This small piece is made of air-dry clay.
I made this some time ago using acrylic and a flat canvas board.
I found some old “critter clay” and thought I would see what it can do. The following is the clay applied direct to a ~10″x10″ canvas. The material seems pretty cool so far as it takes detail well and air dries, so no need for ovens and the like.
Apparently it also takes paint, not sure if I’ll try that on this piece but if so will post the next version. Either way it was a fun exercise.
Have you heard of pygs? Me neither, until I came across a recent article which hypothesized their creation. A pyg (an imaginary thing at this point), is a pig that has been genetically modified to be less intelligent. The author of the piece, and the originator of the idea, poses the controversial suggestion that pygs, being less intelligent, would also supposedly feel less pain (due to their decreased intelligence – but I can’t really see how intelligence has anything to do with pain, or moreover, how one really measures intelligence.. but that’s a whole other kettle of fysh). Anyway, this muted pain “attribute” would help render pygs more appropriate for eating purposes… a.k.a make us feel better about the whole thing.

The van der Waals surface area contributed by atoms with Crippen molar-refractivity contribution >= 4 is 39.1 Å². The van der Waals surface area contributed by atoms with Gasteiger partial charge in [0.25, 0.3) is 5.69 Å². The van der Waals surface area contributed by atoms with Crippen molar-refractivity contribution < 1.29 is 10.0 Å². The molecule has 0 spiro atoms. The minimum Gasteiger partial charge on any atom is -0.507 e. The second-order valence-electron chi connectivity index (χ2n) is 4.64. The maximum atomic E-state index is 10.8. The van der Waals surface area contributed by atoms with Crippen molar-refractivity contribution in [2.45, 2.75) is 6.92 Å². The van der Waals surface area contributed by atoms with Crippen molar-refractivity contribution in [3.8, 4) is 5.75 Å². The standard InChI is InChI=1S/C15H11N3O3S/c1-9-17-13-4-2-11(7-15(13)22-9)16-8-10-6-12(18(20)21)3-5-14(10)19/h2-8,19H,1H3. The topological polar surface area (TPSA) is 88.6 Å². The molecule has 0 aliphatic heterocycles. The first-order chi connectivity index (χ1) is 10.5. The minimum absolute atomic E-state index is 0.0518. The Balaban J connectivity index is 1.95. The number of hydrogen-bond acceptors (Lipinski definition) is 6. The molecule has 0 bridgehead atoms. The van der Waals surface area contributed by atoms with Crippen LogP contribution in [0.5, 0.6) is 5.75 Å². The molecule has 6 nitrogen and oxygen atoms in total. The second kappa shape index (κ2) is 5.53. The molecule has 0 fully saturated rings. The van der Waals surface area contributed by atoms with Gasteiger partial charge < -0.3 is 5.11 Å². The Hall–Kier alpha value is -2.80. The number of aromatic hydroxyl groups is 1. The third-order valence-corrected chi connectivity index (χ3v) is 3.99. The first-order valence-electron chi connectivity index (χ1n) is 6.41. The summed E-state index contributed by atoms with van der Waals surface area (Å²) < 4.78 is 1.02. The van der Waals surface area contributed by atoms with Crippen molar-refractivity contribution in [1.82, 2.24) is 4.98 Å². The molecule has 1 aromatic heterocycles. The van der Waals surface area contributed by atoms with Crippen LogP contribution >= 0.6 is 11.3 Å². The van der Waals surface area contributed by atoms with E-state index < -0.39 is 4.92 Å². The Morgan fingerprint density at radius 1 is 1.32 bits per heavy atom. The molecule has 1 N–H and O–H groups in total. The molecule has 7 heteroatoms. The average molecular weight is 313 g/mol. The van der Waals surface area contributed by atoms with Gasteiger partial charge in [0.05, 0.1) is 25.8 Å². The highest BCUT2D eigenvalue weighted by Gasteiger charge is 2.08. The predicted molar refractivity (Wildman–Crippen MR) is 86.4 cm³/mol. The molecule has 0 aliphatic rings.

The following accompanied the print article of “What are Human Rights” by Tim Dare (Issue #118, Philosophy Now). The piece discusses how far human rights claims can stretch as an outcome of social axioms & varied definitions, for example whether we consider rights as “right-based claims” or rights that exist simply by virtue of being human. It’s more complicated than one would think…
Article penned by Tim Dare, Associate Professor of Philosophy at the University of Auckland, New Zealand.
The following accompanied the print article of “Philosophy for the Brave” by Dahlian Kirby (Issue #117, Philosophy Now). The author of this article introduces the benefit of existential counselling in what turns out to be quite a sensitively written piece. Article and cartoon link below.
Online cartoon: https://philosophynow.org/issues/117/Simon_and_Finn